By attacking Dr. Graham, the FDA was doing everything within its power to withhold this damaging information from the public for as long as possible. Even after Vioxx® was withdrawn, the FDA was slow to act. On November 2, 2004—the day of the US presidential election—the FDA quietly posted Dr. Graham’s study on the Internet. By then, Vioxx® had already been off the market for more than a month.
The Toll: 100,000 Needless Deaths
In Dr. Graham’s view, the FDA is to blame for as many as 100,000 needless deaths due to Vioxx®. Although Merck was responsible for defending its drug in light of the mounting evidence against it, the FDA’s job is to guarantee that prescription drugs approved for sale in the US meet the highest safety standards. By any standard, the FDA failed that responsibility.
“The FDA has let the American people down, and sadly, betrayed a public trust,” Dr. Graham told members of the Senate Finance Committee. “We are talking about a catastrophe that I strongly believe could have, should have been largely avoided. But it wasn’t, and over 100,000 Americans have paid dearly for this failure.”
As this issue of Life Extension went to press, Dr. Graham was still employed at the FDA. However, he told the magazine that his life has been “surreal” since the Vioxx® scandal broke. His superiors have ostracized him, and every day he has to face the same people who tried to destroy him professionally for simply telling the truth about Vioxx®.
“It’s very difficult,” he said. “I periodically have to sit down with supervisors who I knew in November were lying to Congress about me, lying to The Lancet about me, and who tried to prevent my getting protection as a government whistleblower. They were doing hateful things, and now they pretend nothing happened.”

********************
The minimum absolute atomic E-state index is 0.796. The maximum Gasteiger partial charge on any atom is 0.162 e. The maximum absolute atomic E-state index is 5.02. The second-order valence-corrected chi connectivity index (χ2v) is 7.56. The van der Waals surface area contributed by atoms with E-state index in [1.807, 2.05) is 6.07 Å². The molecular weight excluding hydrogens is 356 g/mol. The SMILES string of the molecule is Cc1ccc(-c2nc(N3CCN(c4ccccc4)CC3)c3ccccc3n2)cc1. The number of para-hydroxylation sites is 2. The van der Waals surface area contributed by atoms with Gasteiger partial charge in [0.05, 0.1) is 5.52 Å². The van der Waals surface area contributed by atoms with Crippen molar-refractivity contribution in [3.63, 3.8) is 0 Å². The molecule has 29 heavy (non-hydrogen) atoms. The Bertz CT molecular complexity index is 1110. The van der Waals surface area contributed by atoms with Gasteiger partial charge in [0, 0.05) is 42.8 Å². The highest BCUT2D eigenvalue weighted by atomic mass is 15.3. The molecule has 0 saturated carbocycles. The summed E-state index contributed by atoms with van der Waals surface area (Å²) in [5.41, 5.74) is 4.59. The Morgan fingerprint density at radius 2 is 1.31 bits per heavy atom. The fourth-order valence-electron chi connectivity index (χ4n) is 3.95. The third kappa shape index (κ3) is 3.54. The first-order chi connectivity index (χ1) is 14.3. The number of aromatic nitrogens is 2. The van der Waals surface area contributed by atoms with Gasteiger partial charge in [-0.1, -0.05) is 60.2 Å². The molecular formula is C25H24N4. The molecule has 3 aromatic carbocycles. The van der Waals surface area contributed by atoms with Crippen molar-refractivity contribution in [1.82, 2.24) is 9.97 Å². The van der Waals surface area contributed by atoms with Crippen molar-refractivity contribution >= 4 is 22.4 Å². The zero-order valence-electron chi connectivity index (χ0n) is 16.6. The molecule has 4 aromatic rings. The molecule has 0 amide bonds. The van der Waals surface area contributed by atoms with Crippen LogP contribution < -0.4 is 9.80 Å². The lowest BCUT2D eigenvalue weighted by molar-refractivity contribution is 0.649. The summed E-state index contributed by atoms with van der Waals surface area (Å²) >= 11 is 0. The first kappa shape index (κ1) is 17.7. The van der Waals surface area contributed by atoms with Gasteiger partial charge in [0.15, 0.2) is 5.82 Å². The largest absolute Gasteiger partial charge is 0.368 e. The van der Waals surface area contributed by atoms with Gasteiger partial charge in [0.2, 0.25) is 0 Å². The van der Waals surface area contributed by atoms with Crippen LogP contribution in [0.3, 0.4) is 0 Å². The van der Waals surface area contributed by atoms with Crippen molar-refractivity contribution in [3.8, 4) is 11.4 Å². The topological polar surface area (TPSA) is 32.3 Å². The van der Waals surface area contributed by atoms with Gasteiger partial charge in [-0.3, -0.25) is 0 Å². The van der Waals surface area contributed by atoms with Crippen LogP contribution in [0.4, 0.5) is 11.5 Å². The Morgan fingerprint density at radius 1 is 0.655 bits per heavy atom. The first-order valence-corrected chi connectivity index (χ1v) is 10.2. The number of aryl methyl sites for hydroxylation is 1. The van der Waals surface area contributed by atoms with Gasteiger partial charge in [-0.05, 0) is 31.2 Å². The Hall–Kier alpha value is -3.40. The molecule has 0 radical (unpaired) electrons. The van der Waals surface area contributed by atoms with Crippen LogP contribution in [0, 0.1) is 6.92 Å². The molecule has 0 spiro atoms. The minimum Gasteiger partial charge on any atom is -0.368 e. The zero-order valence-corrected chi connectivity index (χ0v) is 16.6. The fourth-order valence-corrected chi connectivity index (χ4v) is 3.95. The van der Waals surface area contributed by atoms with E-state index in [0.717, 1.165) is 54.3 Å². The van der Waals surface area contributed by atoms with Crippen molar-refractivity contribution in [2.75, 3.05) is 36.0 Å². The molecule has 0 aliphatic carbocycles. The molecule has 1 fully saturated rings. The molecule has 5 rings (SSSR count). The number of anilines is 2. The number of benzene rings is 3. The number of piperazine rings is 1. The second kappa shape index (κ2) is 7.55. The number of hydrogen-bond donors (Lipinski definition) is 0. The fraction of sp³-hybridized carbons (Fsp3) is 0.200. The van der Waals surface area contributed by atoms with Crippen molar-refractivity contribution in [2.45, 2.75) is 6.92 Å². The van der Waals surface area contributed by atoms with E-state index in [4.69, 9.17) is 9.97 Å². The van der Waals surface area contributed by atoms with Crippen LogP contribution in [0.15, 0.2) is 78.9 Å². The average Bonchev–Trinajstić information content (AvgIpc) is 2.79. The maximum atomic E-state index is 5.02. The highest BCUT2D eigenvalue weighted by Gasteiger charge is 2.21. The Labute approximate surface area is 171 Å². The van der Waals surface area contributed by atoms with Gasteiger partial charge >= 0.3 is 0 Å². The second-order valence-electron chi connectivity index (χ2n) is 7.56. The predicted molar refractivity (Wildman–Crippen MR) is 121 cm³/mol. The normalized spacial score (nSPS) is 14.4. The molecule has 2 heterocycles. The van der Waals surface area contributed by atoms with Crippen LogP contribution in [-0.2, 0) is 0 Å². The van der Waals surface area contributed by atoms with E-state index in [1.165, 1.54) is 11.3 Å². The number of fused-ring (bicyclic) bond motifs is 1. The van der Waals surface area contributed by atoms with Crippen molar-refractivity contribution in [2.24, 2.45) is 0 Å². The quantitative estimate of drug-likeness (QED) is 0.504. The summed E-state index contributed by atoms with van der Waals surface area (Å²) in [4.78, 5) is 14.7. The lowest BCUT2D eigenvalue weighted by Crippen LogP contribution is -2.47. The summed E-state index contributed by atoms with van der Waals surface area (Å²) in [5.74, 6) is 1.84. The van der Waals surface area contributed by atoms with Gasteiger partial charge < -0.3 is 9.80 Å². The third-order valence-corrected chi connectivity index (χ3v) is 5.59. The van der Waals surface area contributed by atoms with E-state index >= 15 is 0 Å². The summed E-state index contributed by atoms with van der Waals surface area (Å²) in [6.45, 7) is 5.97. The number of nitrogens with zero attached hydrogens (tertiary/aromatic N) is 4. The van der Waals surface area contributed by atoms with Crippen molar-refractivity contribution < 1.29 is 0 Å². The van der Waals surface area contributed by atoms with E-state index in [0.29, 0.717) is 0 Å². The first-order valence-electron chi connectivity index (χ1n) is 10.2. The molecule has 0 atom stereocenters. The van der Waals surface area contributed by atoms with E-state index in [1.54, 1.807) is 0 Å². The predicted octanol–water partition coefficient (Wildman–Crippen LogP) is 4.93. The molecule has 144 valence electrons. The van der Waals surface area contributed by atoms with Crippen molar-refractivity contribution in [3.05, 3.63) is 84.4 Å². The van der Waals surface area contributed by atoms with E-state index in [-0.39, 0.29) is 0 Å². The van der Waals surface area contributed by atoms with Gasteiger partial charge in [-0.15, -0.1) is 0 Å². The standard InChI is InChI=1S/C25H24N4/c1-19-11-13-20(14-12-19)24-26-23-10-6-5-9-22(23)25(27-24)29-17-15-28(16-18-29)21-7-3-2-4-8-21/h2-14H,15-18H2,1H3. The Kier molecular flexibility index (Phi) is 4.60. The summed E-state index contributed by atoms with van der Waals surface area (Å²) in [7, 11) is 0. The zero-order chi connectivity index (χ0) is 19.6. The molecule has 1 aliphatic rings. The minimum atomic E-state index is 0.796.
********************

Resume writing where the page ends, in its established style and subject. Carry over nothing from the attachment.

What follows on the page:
But Dr. Graham is also quick to note that this kind of treatment comes only from FDA senior management.
“At the staff level, I’m very respected and supported,” Dr. Graham said. “If anything, esteem for me has increased because they realize I told the truth. They know the reality of what we’re dealing with.”
The reality is that the FDA has been hopelessly corrupted. The agency’s problems are wide-ranging and fundamental. It will probably require action by Congress to wean the FDA off its reliance on pharmaceutical industry money and to change the defensive institutional mindset of an agency that cannot admit to its own mistakes.
Dr. Graham hopes that his testimony and experience will be the first steps in reforming the FDA—and there are some hopeful signs. Following Dr. Graham’s testimony, Senate Finance Committee Chairman Charles Grassley (R-IA) issued a blistering statement:
“Americans rely on scientists at the FDA as front-line defenders to ensure the safety of prescription drugs . . . A giant pharmaceutical company, which announced a voluntary global recall in September, said studies showed the use of its multibillion-dollar Vioxx® could put cardiovascular health at risk. And now it appears the FDA did nothing about mounting evidence that suggested this risk . . . My bottom line is this: The FDA must remember its mission. To put the public health and safety first and foremost. The American people must be the FDA’s first and only concern.”
Other signs, however, are less promising. At various times since the Vioxx® scandal broke, FDA officials have “categorically denied” Dr. Graham’s charges or, alternatively, tried to argue that because all prescription drugs pose some degree of risk, the agency was not lax in its oversight of Vioxx®. The road ahead to true FDA reform appears to be long and difficult.